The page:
The hazing scandal has quickly gained national attention and continues to appear in articles from the New York Times to the Washington Post.  Locally the community appears divided between those students and parents suggesting that the October 15 incident never happened to others in the public who were outraged and wanted answers.

I have found myself caught in the middle of the two camps. I fully support ‘innocent until proven guilty” regarding the three Conestoga football players – the presumption of innocence is essential to the criminal process. We know of mistakes made by overzealous district attorneys and lawyers who were quick to judge – look at the Duke lacrosse players falsely accused of rape in 2006. The mishandling in that case cost that district attorney his job and his law license, not to mention the millions of dollars paid by Duke University for legal bills and lawsuits.  On the flip side, it is hard to believe that the highly respected Chester County DA Tom Hogan and his office were not thorough in their investigation. Regardless … the boys are innocent until proven guilty.

There are important issues at play here. One is the criminal charges filed against the football players for the alleged assault. On that score, it is up to the legal process to decide the fate of those accused not the school district or the residents.  But another important issue is this so-called “No Gay Thursday” weekly hazing tradition – and the expectation from many in the community (including myself) that the administration can (and should) institute a zero-tolerance hazing policy going forward.

On Thursday, TESD Supt. Dr. Richard Gusick and Conestoga HS Principal Dr. Amy Meisinger released a letter to school district families. (Click here to read letter). Although understandably unable to comment on the legal investigation, the letter provides an update on the District’s internal investigation and findings, including the following:

* Hazing activities occurred with some members of the football team over the past several years, including back slapping, horseplay, and obscene behaviors targeted toward underclassmen.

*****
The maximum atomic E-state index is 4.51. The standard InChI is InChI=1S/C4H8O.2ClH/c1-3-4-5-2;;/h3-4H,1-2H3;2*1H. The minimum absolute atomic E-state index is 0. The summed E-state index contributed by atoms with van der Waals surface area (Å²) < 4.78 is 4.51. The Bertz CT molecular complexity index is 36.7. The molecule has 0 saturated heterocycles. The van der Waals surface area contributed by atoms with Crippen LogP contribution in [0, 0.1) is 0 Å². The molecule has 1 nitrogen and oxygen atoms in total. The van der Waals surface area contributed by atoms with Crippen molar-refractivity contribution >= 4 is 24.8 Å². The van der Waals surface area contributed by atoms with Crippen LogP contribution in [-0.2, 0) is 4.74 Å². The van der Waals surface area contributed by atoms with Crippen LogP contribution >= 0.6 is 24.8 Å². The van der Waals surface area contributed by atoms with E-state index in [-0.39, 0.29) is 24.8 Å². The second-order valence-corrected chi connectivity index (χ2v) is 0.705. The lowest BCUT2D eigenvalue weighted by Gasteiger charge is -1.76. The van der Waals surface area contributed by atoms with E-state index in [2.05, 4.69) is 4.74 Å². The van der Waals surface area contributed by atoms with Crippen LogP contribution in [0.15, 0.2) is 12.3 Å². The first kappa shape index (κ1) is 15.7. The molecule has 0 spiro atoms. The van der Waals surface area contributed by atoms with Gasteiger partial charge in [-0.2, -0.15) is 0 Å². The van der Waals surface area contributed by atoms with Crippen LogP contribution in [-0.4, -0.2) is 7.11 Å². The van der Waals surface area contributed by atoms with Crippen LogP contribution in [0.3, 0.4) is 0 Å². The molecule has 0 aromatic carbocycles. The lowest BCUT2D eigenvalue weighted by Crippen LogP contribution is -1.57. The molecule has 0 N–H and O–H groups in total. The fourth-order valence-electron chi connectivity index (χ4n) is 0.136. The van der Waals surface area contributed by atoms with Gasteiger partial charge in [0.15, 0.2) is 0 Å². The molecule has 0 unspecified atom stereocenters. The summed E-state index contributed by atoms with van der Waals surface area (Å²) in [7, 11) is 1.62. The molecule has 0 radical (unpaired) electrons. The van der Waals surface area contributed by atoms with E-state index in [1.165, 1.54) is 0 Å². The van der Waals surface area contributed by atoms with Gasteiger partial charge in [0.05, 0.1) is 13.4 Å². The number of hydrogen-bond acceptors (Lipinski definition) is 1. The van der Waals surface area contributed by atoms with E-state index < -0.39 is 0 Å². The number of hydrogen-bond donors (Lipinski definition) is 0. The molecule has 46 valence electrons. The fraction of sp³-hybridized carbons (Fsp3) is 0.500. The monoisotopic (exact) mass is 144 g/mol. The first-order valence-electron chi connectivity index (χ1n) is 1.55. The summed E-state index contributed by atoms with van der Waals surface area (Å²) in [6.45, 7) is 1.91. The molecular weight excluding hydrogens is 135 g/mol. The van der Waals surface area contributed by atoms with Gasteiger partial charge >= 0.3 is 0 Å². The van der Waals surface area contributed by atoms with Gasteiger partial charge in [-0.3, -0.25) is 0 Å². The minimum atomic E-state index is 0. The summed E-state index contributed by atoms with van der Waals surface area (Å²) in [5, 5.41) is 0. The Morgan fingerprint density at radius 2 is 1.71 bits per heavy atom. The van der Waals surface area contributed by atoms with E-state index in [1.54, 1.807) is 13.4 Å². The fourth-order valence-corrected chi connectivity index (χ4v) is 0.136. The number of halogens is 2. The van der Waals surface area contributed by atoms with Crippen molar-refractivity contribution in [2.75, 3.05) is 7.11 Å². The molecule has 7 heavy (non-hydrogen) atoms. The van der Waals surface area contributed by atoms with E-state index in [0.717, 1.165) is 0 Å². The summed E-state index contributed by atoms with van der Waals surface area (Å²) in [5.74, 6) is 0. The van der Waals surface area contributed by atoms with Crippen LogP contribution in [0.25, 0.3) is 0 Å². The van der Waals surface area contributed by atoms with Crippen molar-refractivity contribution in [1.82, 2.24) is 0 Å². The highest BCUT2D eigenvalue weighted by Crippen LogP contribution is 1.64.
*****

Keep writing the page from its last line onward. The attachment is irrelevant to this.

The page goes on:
* These activities sometimes occurred under the label of “No Gay Thursday.”

* No interviews or other evidence indicated that any adult had knowledge of these activities.

* The locker rooms had an insufficient adult presence throughout the football season, creating an environment where hazing activities could occur.

Accepting responsibility that hazing had occurred at the high school, the letter went on to say, that the school “… does not accept any type of intolerance, hazing, bullying or intimidation within our school community. “No Gay Thursday” is ignorant, intolerant, and has no place in any school. Even though no gay students were specific targets of discrimination, the practice itself is an affront to us all. We are committed to eliminating these activities and providing a positive, respectful environment that is safe for all students.”

These are words that the community needed to hear – a statement containing a clear anti-hazing message and indication that the District is taking the hazing seriously and is taking strong action against it for the future.

We also learned from the letter that John Vogan, Conestoga’s head football coach, had resigned, effective immediately. And that the entire football coaching staff was relieved of all coaching responsibilities in all sports through the fall season. (Does this mean there’s an opportunity for the District to re-hire the coaching staff after the Fall season?)

The administration is recommending hiring a full-time Athletic Director for TESD middle school and high school sports programs. Creating a new position for oversight of the sports programs is a good suggestion – however, for me there’s one caveat, conduct a search and hire from the outside. The District athletic program needs a new start.